Even with all my best care for accuracy, I still only have a 50/50 chance of having the two holes meet. For the ones that don't create a through hole, if I pick a side and drill all the way through, the bit will come out off center or worse on the corner edge.

    At this point, I'm really considering a higher end DP, but since I only do woodworking as a hobby, it just doesn't make sense for me to spend big $$$ to solve this before I know what's really wrong.

    Any insights from the SC community would be greatly appreciated.

    Tony Gardner
    Ruckersville, VA
    Hi Tony

    The way I would tackle this would be to drill from both sides of the board, meeting in the centre. This makes double the amount of drilling, but you would be assured of "accuracy" at each side. Also, deflection is increased when the bit loads up, so go slowly, and lift/clean the bit every couple of seconds.

    Regards from Perth

    Derek

  12. #12
    Join Date
    Sep 2016
    Location
    Modesto, CA, USA
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    2,273
    I would drill from both sides about 1/4 of the way in. Then switch to a gun drill. I do not think you have near enough room for a supplied air blast down the drill. With then gun drill you will have to peck and clear the chips about every 1/2 diameter. You can probably make you own gun drill in that small size. I have a feeling NZ pine is just Monterey pine.
    Interesting that Monterey pine has a very small natural area that it lives in but it has spread worldwide. All the natural groves are within 100 miles of each other.

  13. #13
    Quote Originally Posted by Tony Gardner View Post
    Thanks for posting this, Andrew. My Wen manual specifies recommended speeds for various materials and bit thicknesses, but I can only guess what would be correct for a 1/16" bit into pine.

    Are you aware of a more detailed reference I can refer to?

    P.S. New Zealand pine is also know as "Select" pine, commonly found at Lowe's. At least, the sticker says it came from NZ!

    Even if I had a published reference, I don't think it would be useful. Most of those speed guides are for metals & plastics, i.e. materials that are uniform in density, hardness, rake angle requirement, etc. They aren't particularly useful for a material like wood, which can vary significantly just in the same board, let alone different species. Even by changing the angle of the hole relative to the grain (perpendicular vs parallel vs angled) will affect things.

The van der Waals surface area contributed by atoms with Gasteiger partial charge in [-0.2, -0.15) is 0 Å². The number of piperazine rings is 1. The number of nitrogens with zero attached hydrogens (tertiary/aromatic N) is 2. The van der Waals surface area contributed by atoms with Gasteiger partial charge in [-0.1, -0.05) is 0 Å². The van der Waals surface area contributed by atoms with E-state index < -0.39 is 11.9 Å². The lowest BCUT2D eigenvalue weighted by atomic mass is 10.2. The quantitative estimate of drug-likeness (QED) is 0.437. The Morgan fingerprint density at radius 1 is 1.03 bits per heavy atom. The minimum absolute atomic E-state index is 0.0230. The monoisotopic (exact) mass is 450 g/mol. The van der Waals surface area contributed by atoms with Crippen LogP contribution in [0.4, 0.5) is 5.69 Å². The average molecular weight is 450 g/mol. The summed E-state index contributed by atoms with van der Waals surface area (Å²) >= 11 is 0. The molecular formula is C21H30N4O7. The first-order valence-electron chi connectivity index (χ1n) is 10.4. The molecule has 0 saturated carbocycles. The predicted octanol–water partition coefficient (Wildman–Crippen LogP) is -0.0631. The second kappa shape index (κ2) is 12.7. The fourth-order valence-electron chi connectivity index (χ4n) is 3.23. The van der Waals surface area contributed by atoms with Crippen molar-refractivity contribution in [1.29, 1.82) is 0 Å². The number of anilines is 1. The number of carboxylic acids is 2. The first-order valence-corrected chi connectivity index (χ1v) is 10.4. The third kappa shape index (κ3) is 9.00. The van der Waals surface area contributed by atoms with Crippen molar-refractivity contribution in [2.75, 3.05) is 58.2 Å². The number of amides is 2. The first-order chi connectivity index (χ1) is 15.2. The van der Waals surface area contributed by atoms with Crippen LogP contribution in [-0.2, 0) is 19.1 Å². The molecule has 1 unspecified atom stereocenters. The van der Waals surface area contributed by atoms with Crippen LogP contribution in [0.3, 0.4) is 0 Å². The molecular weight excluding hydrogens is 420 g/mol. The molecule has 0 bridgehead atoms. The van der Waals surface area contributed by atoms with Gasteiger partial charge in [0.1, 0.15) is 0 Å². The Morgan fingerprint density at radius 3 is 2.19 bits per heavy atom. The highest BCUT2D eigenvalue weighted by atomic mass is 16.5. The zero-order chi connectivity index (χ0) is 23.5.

In theory, you would pick the fastest speed on your drill press, because a 1/16 bit is about as small a bit as you would use, and wood is a soft material. That said, I suspect it would be too fast, probably much too fast. Heat disbursement would probably be an issue as well as chip clearance and the combination of those with the resin could seize the bit and break it.

    I'd say put on a pair of safety glasses (important!) and start with the middle speed of your drill press and see how it does, assuming you haven't set it that fast. If it gives you the willies, or starts to burn, try a speed slower. If it seems fine and you feel brave enough, go a speed faster. At some point you will burn the wood, break the bit, or be too terrified to use the drill press. That will be one or two speeds too fast.

  14. #14
    Quote Originally Posted by Tony Gardner View Post
    What do you think of the idea of using a left-hand threaded bit? It would be a lot slower, but at least not as eager to gobble up every variation in the grain.
    Not sure, but my guess is it would just burn or break. You could try it by putting a regular bit in your cordless and running it backwards. Even if it drilled, it seems that it would want to push the chips into the wood, rather than eject them.

  15. #15
    Join Date
    Mar 2009
    Location
    Red Deer, Alberta
    Posts
    821
    I would think that a brad point would help a lot. Normal drill will tend to wander...
    Funny, I don't remember being absent minded...